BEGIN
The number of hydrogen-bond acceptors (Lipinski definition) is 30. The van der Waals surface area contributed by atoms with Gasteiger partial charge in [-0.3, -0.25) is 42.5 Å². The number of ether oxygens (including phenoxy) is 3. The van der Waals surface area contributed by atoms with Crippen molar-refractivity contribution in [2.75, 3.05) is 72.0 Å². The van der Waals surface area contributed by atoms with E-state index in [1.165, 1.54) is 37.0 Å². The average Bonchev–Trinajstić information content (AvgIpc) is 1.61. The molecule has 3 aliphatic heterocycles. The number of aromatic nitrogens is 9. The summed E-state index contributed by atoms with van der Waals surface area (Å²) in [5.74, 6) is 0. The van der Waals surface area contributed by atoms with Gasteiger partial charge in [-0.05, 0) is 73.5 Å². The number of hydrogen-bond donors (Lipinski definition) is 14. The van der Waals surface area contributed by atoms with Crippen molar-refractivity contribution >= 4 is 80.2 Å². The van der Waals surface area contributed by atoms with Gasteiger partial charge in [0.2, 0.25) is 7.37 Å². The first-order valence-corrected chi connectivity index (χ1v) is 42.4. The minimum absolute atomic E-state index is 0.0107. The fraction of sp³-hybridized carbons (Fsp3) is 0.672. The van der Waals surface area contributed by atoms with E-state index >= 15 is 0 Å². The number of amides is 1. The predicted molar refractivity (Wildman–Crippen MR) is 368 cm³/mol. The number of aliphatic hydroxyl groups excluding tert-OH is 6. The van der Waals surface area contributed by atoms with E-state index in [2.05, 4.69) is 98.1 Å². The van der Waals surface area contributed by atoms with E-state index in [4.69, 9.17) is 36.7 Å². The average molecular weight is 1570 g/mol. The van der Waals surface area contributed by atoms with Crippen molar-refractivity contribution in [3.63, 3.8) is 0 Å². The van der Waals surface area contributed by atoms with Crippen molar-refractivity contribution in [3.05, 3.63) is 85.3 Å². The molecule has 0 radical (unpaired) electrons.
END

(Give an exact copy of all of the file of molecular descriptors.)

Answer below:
The number of hydrogen-bond acceptors (Lipinski definition) is 30. The van der Waals surface area contributed by atoms with Gasteiger partial charge in [-0.3, -0.25) is 42.5 Å². The number of ether oxygens (including phenoxy) is 3. The van der Waals surface area contributed by atoms with Crippen molar-refractivity contribution in [2.75, 3.05) is 72.0 Å². The van der Waals surface area contributed by atoms with E-state index in [1.165, 1.54) is 37.0 Å². The average Bonchev–Trinajstić information content (AvgIpc) is 1.61. The molecule has 3 aliphatic heterocycles. The number of aromatic nitrogens is 9. The summed E-state index contributed by atoms with van der Waals surface area (Å²) in [5.74, 6) is 0. The van der Waals surface area contributed by atoms with Gasteiger partial charge in [-0.05, 0) is 73.5 Å². The number of hydrogen-bond donors (Lipinski definition) is 14. The van der Waals surface area contributed by atoms with Crippen molar-refractivity contribution >= 4 is 80.2 Å². The van der Waals surface area contributed by atoms with Gasteiger partial charge in [0.2, 0.25) is 7.37 Å². The first-order valence-corrected chi connectivity index (χ1v) is 42.4. The minimum absolute atomic E-state index is 0.0107. The fraction of sp³-hybridized carbons (Fsp3) is 0.672. The van der Waals surface area contributed by atoms with E-state index >= 15 is 0 Å². The number of amides is 1. The predicted molar refractivity (Wildman–Crippen MR) is 368 cm³/mol. The number of aliphatic hydroxyl groups excluding tert-OH is 6. The van der Waals surface area contributed by atoms with E-state index in [2.05, 4.69) is 98.1 Å². The van der Waals surface area contributed by atoms with E-state index in [4.69, 9.17) is 36.7 Å². The average molecular weight is 1570 g/mol. The van der Waals surface area contributed by atoms with Crippen molar-refractivity contribution in [3.63, 3.8) is 0 Å². The van der Waals surface area contributed by atoms with Crippen molar-refractivity contribution in [3.05, 3.63) is 85.3 Å². The molecule has 0 radical (unpaired) electrons.